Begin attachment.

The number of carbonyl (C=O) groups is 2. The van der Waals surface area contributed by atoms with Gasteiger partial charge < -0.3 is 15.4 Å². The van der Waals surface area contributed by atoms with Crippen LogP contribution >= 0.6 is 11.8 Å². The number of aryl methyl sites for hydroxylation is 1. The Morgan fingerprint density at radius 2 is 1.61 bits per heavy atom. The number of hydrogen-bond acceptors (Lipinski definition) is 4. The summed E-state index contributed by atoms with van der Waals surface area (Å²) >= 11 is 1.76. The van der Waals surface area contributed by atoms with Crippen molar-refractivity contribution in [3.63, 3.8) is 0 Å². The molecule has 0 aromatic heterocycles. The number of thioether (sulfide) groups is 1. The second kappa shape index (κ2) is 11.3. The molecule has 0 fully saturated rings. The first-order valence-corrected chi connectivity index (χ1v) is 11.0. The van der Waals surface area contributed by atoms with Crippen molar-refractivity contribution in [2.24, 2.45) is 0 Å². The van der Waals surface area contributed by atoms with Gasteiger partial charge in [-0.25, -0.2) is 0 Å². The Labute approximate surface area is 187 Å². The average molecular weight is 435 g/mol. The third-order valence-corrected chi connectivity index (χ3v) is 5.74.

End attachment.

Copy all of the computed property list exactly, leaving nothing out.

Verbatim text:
The number of carbonyl (C=O) groups is 2. The van der Waals surface area contributed by atoms with Gasteiger partial charge < -0.3 is 15.4 Å². The van der Waals surface area contributed by atoms with Crippen LogP contribution >= 0.6 is 11.8 Å². The number of aryl methyl sites for hydroxylation is 1. The Morgan fingerprint density at radius 2 is 1.61 bits per heavy atom. The number of hydrogen-bond acceptors (Lipinski definition) is 4. The summed E-state index contributed by atoms with van der Waals surface area (Å²) >= 11 is 1.76. The van der Waals surface area contributed by atoms with Crippen molar-refractivity contribution in [3.63, 3.8) is 0 Å². The molecule has 0 aromatic heterocycles. The number of thioether (sulfide) groups is 1. The second kappa shape index (κ2) is 11.3. The molecule has 0 fully saturated rings. The first-order valence-corrected chi connectivity index (χ1v) is 11.0. The van der Waals surface area contributed by atoms with Crippen molar-refractivity contribution in [2.24, 2.45) is 0 Å². The van der Waals surface area contributed by atoms with Gasteiger partial charge in [-0.25, -0.2) is 0 Å². The Labute approximate surface area is 187 Å². The average molecular weight is 435 g/mol. The third-order valence-corrected chi connectivity index (χ3v) is 5.74.